International Women’s Day 2015 and why you should never apologise for being a feminist


^^International Women’s Day represents an opportunity to celebrate the achievements of women while calling for greater equality. The theme this year is Make It Happen. You can get involved by sharing your support on social media and wearing purple (the colour used by suffragette’s to symbolise justice and dignity)^^

I’d hoped to write a post about International Women’s Day before, erm, International Women’s Day. But life got in the way. An insomniac* baby, a poorly 4-year-old, and an insurmountable pile of work to do by tomorrow has left me a bit weary, and I considered not writing this. But then I remembered how much today matters, and how the voices of women are too often stifled by brute force, guilt, shame, and exhaustion.

* I jest. Kind of.

Women are still effectively being punished for being female, and in so many ways. One of the most significant and far-reaching issues is the objectification of female bodies. It’s a feature of most, if not all, cultures. In the best case scenario objectification riddles us with shame, in the worst instances it brutalises us. I truly believe that no woman is free of it, we have all, at some point, felt obligated to contort our minds and bodies into society’s vision of Girl and Woman. And all the while we have to carry on with the work that’s been designated to us by a world that defines femininity in the most rigid of ways.

Too often we are exhausted to our bones from spinning more plates than men, from working for less money than men, for employers who take little responsibility for challenging gender disparity. We tend to the financial, domestic and emotional needs of everyone around us, with little help, as if we were born to do nothing else, and it leaves us with no energy for the resistance needed to make our lives more manageable. Such is the nature of patriarchy – we become so tightly woven into its structure it becomes difficult to see an alternative.

So when it comes to talking about girls and women and that epic list of inequalities we still suffer, those of us who can must make time to share our thoughts and experiences this International Women’s Day. Each time we tap away on WordPress and Twitter and Facebook, we should remember our words encapsulate the autonomy that many woman are still denied. I know I’m privileged to have a voice that I no longer have to hide. I know each blog I write is an opportunity to call out inequality. But I’ve not always been so vocal about my passion for feminism. It wasn’t until about 5 years ago that I realised my voice needn’t be an apologetic whisper and that I could contribute to the debate.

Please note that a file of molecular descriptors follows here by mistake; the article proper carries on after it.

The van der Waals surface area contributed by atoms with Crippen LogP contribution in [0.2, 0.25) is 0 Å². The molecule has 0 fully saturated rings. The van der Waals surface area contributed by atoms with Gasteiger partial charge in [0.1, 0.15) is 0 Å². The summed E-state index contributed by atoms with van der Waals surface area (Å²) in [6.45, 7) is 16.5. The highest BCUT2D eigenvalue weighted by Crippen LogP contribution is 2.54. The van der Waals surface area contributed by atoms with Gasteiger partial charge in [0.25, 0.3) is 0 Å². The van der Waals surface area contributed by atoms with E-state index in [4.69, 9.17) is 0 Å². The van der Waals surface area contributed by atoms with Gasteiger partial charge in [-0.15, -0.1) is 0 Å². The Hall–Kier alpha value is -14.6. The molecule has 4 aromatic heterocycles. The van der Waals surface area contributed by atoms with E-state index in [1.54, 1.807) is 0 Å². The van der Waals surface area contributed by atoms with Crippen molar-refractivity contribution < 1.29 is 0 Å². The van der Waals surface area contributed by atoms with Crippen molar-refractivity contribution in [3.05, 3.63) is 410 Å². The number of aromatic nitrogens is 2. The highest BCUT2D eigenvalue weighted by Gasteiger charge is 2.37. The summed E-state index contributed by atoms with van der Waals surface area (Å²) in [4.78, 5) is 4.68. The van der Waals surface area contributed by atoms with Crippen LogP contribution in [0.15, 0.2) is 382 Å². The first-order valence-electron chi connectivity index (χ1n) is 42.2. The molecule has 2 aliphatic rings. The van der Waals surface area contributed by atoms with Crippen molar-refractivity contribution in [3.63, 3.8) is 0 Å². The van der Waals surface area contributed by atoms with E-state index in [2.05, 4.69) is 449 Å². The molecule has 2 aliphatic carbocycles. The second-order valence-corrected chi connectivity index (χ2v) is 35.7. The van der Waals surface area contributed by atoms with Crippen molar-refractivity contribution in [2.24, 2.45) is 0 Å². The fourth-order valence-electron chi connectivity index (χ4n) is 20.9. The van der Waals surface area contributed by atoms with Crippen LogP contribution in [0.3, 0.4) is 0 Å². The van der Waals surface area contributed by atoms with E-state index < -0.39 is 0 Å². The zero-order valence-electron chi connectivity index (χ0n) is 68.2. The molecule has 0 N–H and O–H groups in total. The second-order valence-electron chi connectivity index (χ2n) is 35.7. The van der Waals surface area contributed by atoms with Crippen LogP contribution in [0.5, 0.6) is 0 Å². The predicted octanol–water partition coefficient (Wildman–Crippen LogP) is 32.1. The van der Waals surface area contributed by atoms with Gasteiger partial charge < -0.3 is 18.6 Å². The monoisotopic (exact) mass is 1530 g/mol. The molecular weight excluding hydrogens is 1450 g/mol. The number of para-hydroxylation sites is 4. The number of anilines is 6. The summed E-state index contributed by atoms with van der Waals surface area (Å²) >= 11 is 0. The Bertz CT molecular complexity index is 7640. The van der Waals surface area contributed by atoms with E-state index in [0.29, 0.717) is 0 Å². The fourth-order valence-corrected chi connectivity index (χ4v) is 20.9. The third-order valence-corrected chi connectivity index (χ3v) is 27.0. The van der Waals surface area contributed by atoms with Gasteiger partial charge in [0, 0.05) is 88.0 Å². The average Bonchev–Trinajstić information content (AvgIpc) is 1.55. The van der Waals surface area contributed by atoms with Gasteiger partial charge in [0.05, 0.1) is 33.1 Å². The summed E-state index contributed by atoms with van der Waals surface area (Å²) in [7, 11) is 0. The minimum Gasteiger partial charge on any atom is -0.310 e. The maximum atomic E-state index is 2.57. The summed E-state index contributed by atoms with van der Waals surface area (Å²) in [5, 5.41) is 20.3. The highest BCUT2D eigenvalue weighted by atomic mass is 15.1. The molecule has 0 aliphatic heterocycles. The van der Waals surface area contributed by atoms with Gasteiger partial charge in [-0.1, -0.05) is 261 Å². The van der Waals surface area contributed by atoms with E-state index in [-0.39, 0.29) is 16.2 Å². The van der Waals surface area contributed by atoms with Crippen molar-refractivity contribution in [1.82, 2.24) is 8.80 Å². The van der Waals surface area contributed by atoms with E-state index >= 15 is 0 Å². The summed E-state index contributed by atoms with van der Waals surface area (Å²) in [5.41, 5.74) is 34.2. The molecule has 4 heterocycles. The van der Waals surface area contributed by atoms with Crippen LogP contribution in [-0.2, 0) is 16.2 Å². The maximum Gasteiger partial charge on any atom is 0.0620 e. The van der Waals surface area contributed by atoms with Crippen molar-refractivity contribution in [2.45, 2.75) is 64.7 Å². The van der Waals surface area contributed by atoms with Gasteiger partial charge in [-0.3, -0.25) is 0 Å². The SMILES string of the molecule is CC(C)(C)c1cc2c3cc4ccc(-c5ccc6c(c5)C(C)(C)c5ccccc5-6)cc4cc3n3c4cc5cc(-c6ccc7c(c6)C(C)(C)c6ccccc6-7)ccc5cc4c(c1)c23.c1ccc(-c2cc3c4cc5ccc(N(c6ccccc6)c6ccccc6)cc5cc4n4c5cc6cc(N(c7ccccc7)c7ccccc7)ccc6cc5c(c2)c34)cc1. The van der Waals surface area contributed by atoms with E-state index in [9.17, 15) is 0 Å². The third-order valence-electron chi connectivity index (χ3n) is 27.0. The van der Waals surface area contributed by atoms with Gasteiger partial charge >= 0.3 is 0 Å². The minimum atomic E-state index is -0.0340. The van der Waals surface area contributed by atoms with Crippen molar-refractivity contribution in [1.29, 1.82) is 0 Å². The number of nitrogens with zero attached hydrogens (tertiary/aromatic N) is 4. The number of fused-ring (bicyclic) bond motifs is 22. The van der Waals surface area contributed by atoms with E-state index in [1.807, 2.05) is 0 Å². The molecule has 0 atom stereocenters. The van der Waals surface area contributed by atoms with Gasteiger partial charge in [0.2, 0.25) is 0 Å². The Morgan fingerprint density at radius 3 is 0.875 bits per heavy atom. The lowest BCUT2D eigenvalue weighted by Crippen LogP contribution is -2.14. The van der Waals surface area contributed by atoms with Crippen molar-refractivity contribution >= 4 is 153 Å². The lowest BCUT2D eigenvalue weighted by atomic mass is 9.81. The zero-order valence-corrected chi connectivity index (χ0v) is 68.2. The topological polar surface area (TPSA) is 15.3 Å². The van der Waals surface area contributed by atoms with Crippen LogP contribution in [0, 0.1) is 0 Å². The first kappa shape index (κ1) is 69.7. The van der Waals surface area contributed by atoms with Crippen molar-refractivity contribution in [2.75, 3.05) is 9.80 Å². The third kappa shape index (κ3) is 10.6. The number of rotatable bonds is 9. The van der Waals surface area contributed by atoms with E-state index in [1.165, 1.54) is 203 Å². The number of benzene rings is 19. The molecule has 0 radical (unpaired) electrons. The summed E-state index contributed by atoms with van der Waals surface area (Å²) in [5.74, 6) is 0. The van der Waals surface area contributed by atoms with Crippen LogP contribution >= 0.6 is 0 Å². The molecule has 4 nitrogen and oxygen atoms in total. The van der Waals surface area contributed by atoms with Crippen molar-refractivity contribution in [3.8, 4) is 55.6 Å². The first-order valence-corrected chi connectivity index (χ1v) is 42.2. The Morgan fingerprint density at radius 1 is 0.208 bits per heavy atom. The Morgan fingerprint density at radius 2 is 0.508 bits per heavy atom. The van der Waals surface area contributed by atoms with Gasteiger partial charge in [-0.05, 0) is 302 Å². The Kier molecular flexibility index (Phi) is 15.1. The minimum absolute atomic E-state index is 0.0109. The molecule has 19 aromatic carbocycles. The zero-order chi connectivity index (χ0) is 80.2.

^^Jasvinder Sanghera (actual hero) ^^ (source)

In 2010 I was asked to attend a conference on forced marriage, honour based violence and FGM, on behalf of my employer. I jumped at the chance. Having been forced to convert to a strict form of Islam as a child I was all too familiar with the topics of forced marriage and izzat (the South Asian concept of honour that subjugates women and seeks to control their bodies), and I was desperate for a different perspective on what I’d heard and witnessed growing up. We listened to several brilliant speakers, but the person who shifted my world on its axis that day was Jasvinder Sanghera. As a British child Jasvinder faced the prospect of a forced marriage. She experienced abuse, ostracism and rejection because of a misogynistic culture that still prevails in many communities. Thankfully she fought her way out and as well as demanding autonomy for herself she established Karma Nirvana, a charity that supports women, men and couples trapped by abusive cultures that limit human rights.

The day was inspiring, motivating and hugely educational. But I hadn’t expected to feel so drained by the facts. Being presented with the numbers of girls being subjected to honour based violence, FGM and forced marriage in the UK, and being told about the lack of support they receive and the cack handed response by agencies that should be helping was hard. I felt devastated both for the women whose stories I heard, and because of the realisation that what I’d seen in my own community – the physical and emotional manipulation of women – was abhorrent. It was a sucker punch of a moment, and it changed me.